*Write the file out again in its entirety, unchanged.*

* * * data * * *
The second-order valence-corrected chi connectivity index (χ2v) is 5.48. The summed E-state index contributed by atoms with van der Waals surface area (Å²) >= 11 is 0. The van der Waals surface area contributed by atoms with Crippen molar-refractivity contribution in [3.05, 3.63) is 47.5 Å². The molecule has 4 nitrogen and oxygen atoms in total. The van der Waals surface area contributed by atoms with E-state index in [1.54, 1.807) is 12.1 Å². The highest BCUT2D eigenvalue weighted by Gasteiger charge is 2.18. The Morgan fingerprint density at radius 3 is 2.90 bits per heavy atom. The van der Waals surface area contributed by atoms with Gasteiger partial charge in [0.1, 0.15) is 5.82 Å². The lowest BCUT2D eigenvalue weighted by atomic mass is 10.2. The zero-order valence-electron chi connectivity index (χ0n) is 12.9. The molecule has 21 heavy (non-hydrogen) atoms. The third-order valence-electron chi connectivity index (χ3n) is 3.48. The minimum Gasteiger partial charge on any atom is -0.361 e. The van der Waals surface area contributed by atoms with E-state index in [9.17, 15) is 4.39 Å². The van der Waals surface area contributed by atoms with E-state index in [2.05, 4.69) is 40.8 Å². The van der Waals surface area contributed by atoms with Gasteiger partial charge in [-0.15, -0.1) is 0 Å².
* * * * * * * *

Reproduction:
The second-order valence-corrected chi connectivity index (χ2v) is 5.48. The summed E-state index contributed by atoms with van der Waals surface area (Å²) >= 11 is 0. The van der Waals surface area contributed by atoms with Crippen molar-refractivity contribution in [3.05, 3.63) is 47.5 Å². The molecule has 4 nitrogen and oxygen atoms in total. The van der Waals surface area contributed by atoms with E-state index in [1.54, 1.807) is 12.1 Å². The highest BCUT2D eigenvalue weighted by Gasteiger charge is 2.18. The Morgan fingerprint density at radius 3 is 2.90 bits per heavy atom. The van der Waals surface area contributed by atoms with Gasteiger partial charge in [0.1, 0.15) is 5.82 Å². The lowest BCUT2D eigenvalue weighted by atomic mass is 10.2. The zero-order valence-electron chi connectivity index (χ0n) is 12.9. The molecule has 21 heavy (non-hydrogen) atoms. The third-order valence-electron chi connectivity index (χ3n) is 3.48. The minimum Gasteiger partial charge on any atom is -0.361 e. The van der Waals surface area contributed by atoms with E-state index in [9.17, 15) is 4.39 Å². The van der Waals surface area contributed by atoms with E-state index in [2.05, 4.69) is 40.8 Å². The van der Waals surface area contributed by atoms with Gasteiger partial charge in [-0.15, -0.1) is 0 Å².